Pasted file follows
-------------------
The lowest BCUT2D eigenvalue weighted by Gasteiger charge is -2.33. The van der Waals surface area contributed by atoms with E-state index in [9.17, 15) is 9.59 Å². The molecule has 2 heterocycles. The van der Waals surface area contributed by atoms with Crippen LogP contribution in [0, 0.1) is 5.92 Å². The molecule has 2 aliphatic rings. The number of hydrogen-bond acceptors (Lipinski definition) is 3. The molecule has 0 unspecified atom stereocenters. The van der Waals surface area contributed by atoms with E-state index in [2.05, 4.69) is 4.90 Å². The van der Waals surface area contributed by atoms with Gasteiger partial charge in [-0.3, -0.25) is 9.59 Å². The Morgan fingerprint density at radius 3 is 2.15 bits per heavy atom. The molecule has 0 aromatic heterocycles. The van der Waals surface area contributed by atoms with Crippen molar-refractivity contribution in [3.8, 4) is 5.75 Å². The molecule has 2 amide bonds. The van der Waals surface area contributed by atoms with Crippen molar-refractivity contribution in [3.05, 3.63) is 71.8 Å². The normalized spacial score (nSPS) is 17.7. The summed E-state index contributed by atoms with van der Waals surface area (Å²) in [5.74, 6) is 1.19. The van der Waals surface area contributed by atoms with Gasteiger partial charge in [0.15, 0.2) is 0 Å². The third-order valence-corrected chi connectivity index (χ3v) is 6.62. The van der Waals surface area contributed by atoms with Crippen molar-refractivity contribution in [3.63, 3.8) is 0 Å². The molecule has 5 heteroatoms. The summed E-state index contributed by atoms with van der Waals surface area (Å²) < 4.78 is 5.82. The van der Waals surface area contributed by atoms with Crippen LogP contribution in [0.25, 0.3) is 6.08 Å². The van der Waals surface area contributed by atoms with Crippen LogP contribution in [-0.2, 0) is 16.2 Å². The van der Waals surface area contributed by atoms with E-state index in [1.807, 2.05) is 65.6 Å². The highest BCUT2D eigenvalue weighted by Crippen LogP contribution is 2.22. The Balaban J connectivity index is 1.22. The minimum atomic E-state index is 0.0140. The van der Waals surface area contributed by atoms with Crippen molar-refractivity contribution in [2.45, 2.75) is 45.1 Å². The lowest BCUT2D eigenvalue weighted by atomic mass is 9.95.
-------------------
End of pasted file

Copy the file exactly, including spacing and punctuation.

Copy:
The lowest BCUT2D eigenvalue weighted by Gasteiger charge is -2.33. The van der Waals surface area contributed by atoms with E-state index in [9.17, 15) is 9.59 Å². The molecule has 2 heterocycles. The van der Waals surface area contributed by atoms with Crippen LogP contribution in [0, 0.1) is 5.92 Å². The molecule has 2 aliphatic rings. The number of hydrogen-bond acceptors (Lipinski definition) is 3. The molecule has 0 unspecified atom stereocenters. The van der Waals surface area contributed by atoms with E-state index in [2.05, 4.69) is 4.90 Å². The van der Waals surface area contributed by atoms with Gasteiger partial charge in [-0.3, -0.25) is 9.59 Å². The Morgan fingerprint density at radius 3 is 2.15 bits per heavy atom. The molecule has 0 aromatic heterocycles. The van der Waals surface area contributed by atoms with Crippen molar-refractivity contribution in [3.8, 4) is 5.75 Å². The molecule has 2 amide bonds. The van der Waals surface area contributed by atoms with Crippen molar-refractivity contribution in [3.05, 3.63) is 71.8 Å². The normalized spacial score (nSPS) is 17.7. The summed E-state index contributed by atoms with van der Waals surface area (Å²) in [5.74, 6) is 1.19. The van der Waals surface area contributed by atoms with Gasteiger partial charge in [0.15, 0.2) is 0 Å². The third-order valence-corrected chi connectivity index (χ3v) is 6.62. The van der Waals surface area contributed by atoms with Crippen molar-refractivity contribution in [3.63, 3.8) is 0 Å². The molecule has 5 heteroatoms. The summed E-state index contributed by atoms with van der Waals surface area (Å²) < 4.78 is 5.82. The van der Waals surface area contributed by atoms with Crippen LogP contribution in [0.25, 0.3) is 6.08 Å². The van der Waals surface area contributed by atoms with Crippen LogP contribution in [-0.2, 0) is 16.2 Å². The van der Waals surface area contributed by atoms with E-state index in [1.807, 2.05) is 65.6 Å². The highest BCUT2D eigenvalue weighted by Crippen LogP contribution is 2.22. The Balaban J connectivity index is 1.22. The minimum atomic E-state index is 0.0140. The van der Waals surface area contributed by atoms with Crippen molar-refractivity contribution in [2.45, 2.75) is 45.1 Å². The lowest BCUT2D eigenvalue weighted by atomic mass is 9.95.